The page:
Participants in this study were recruited from a convenience sample of 55 adjudicated male JSBPs between the ages of 12 and 19 years of age residing at two secure care facilities in southeastern USA. Prior to the initial site visit, guardian consent for each youth to participate in the study was obtained by the facility. Upon the initial site visit, the purpose of the study, activities involved in participation, and the voluntariness of participation was described to all adjudicated youth at both sites in groups of 5 to 10 youth. At that time youth gave assent to participate in writing, but were reminded that they could discontinue participating in the study at any time. For inclusion in this study, the participant must have signed consent and assent forms, must have been 19 years old or younger, mandated to participate in treatment, be adjudicated for a sexual offense, and complete assessment measures for both Time 1 and Time 2.

The sample was initially comprised of 52 adolescent males, as 3 chose not to participate. An additional 19 youth were removed from analysis as they did not participate in testing at Time 2. As such, the participant sample in this study consisted of 33 adolescent males, 8 (24%) receiving treatment for sexual behavior problems in a rural, northern Louisiana secure-care facility and 25 (75%) receiving treatment for sexual behavior problems in a southeastern Louisiana. While the sample size is considered small, it is reflective of other quasi-experimental designs with juvenile sex offenders. Karakosta (2015), Boonmann et al. (2016), Borduin, Schaffer, and Heiblum (2009), Borduin et al. (1990) conducted analyses with sample sizes of less than 50 juveniles with sexual behavior problems.

Adolescents in this study self-identified as, European American (33%), African American (42%), Multi-ethnic (9%), Hispanic American (6%), Native American (6%), and Other (3%). Ages of youth in the sample ranged from 13 years old to 19 years old, with most between the ages of 15 and 18 years (87%). Grade level ranged from 6th to 12th grade. Approximately 17 (51%) had not been treated before for a sex offense, while 15 (46%) had received some form of sex offender treatment. For 90% of the sample, this is the first time they have been adjudicated for a sex crime, however, 45% reported having been treated for sexual behavior problems in the past. At the time of assessment, four distinct groups of youth emerged based on the amount of time they have spent in the treatment program. Approximately 9 (27%) of the youth have been in LSOTP for 0-3 months, 6 (18%) have been in treatment for 4-6 months, 5 (15%) have been receiving treatment for 7-9 months, and 13 (39%) have been receiving LSOTP services for 9+ months.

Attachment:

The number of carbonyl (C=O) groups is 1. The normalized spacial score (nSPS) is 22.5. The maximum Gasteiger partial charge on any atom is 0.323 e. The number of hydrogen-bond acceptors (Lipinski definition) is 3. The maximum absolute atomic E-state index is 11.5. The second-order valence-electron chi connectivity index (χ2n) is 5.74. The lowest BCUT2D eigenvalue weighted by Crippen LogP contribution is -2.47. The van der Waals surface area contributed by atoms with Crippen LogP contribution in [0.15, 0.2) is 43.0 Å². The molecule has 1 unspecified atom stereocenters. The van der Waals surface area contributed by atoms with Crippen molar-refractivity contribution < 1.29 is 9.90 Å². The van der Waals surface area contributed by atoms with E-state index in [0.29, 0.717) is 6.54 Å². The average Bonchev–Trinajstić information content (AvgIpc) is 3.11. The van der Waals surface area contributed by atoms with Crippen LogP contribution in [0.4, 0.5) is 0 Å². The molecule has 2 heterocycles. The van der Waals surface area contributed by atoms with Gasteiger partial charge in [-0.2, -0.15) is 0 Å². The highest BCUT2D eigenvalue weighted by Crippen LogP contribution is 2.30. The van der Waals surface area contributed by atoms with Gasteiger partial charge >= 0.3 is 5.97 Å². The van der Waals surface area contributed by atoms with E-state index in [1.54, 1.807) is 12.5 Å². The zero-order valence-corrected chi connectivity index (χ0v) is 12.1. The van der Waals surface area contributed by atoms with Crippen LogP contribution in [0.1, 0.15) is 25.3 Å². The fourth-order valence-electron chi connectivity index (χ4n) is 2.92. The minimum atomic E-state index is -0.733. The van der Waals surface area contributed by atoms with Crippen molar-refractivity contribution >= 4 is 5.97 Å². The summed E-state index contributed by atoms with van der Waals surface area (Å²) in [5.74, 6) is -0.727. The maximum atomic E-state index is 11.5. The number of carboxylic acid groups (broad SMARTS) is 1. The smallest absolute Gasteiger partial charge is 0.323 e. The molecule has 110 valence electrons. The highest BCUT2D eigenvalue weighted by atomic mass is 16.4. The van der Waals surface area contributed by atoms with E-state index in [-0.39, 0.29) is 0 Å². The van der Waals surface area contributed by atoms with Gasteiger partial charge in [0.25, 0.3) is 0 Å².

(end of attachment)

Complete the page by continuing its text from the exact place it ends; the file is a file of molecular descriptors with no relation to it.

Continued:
Data Collection

A Human Services Review Committee was reviewed and approved this study, ensuring for safeguards and human protection factors. Prior to the initial site visit, the Louisiana OJJ sought and provided consent for youth to participate in the current study should he choose to do so. Upon the initial site visit, the researchers provided adjudicated JSBPs at both sites with an introduction to the research purpose and activities related to involvement. Participants were informed that regardless of their involvement, they would continue to receive LSOTP services. Youth were also assured that they were not required to participate in the study, that participation was strictly voluntary, and that they were able to discontinue participation at any time throughout the study. Participants were informed that each individual would be assessed via several self-report measures at 12 to 13 week intervals. Youth were also assured that strict confidentiality would be maintained throughout the study by use of a numerical coding system. After asking and answering any follow up questions, written assent was obtained from those volunteering to participate in the study.

Before the initial site visit, the researchers reviewed the demographic questionnaire (pre-test only), Children’s Depression Inventory-2 (CDI-2), Revised Children’s Manifest Anxiety Scale-2 (RCMAS-2), Bumby Cognitive Distortions Rape Scale (BCDR), and the Bumby Cognitive Distortions Moles Scale (BCDM) with test administrators (graduate level research students) to discuss any questions that may arise and demonstrate the order in which assessments were to be administered. All team members were instructed on how to describe informed assent, and they were instructed to collect all assent forms from all participants before proceeding with assessment. Juveniles with significant learning, cognitive, or attention deficits were identified by group case workers, and they were provided a separate space for more one-to-one help with a research team member. Assessment administrations occurred within one day per site. Post-test administration took place approximately 13 weeks later, following the same protocol. Each youth was assigned a number code to use instead of identifying information (a master list of names and associated codes was maintained by the principle investigator). After the assessment period, each site was provided with money to provide youth with pizza and soda as a participation incentive.


The measures employed in this study include a demographic questionnaire administered to participants at the facility from whom consent has been obtained voluntarily from both the participant and their parent/legal guardian and four inventories that are the dependent variables in this study. The measures were handed out in hard-copy form and participants were asked to respond to all items on the testing instruments to ensure validity of the comparative results. These measures are described briefly: